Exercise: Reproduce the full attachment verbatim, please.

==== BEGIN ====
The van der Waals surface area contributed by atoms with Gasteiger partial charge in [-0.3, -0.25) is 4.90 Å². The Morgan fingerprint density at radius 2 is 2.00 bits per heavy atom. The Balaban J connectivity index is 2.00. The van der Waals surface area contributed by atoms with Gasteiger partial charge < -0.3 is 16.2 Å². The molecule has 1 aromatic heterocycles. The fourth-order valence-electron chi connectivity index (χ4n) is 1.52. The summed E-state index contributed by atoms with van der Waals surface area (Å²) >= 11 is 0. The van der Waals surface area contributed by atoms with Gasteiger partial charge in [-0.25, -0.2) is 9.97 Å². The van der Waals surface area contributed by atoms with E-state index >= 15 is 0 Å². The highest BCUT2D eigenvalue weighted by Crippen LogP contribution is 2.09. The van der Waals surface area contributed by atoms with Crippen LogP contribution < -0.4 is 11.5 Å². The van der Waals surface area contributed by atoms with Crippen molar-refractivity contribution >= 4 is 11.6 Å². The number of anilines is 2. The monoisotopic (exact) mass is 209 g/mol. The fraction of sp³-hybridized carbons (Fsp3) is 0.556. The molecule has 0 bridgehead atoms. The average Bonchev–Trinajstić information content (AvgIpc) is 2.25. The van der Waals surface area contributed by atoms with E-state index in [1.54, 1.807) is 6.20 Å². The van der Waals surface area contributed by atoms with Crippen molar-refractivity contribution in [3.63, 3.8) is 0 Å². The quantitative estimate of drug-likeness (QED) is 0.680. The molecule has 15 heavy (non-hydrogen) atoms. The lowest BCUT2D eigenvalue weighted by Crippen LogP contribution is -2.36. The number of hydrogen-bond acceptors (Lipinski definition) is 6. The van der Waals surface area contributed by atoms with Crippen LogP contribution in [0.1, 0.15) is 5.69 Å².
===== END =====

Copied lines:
The van der Waals surface area contributed by atoms with Gasteiger partial charge in [-0.3, -0.25) is 4.90 Å². The Morgan fingerprint density at radius 2 is 2.00 bits per heavy atom. The Balaban J connectivity index is 2.00. The van der Waals surface area contributed by atoms with Gasteiger partial charge < -0.3 is 16.2 Å². The molecule has 1 aromatic heterocycles. The fourth-order valence-electron chi connectivity index (χ4n) is 1.52. The summed E-state index contributed by atoms with van der Waals surface area (Å²) >= 11 is 0. The van der Waals surface area contributed by atoms with Gasteiger partial charge in [-0.25, -0.2) is 9.97 Å². The van der Waals surface area contributed by atoms with E-state index >= 15 is 0 Å². The highest BCUT2D eigenvalue weighted by Crippen LogP contribution is 2.09. The van der Waals surface area contributed by atoms with Crippen LogP contribution < -0.4 is 11.5 Å². The van der Waals surface area contributed by atoms with Crippen molar-refractivity contribution >= 4 is 11.6 Å². The number of anilines is 2. The monoisotopic (exact) mass is 209 g/mol. The fraction of sp³-hybridized carbons (Fsp3) is 0.556. The molecule has 0 bridgehead atoms. The average Bonchev–Trinajstić information content (AvgIpc) is 2.25. The van der Waals surface area contributed by atoms with E-state index in [1.54, 1.807) is 6.20 Å². The van der Waals surface area contributed by atoms with Crippen molar-refractivity contribution in [3.63, 3.8) is 0 Å². The quantitative estimate of drug-likeness (QED) is 0.680. The molecule has 15 heavy (non-hydrogen) atoms. The lowest BCUT2D eigenvalue weighted by Crippen LogP contribution is -2.36. The number of hydrogen-bond acceptors (Lipinski definition) is 6. The van der Waals surface area contributed by atoms with Crippen LogP contribution in [0.1, 0.15) is 5.69 Å².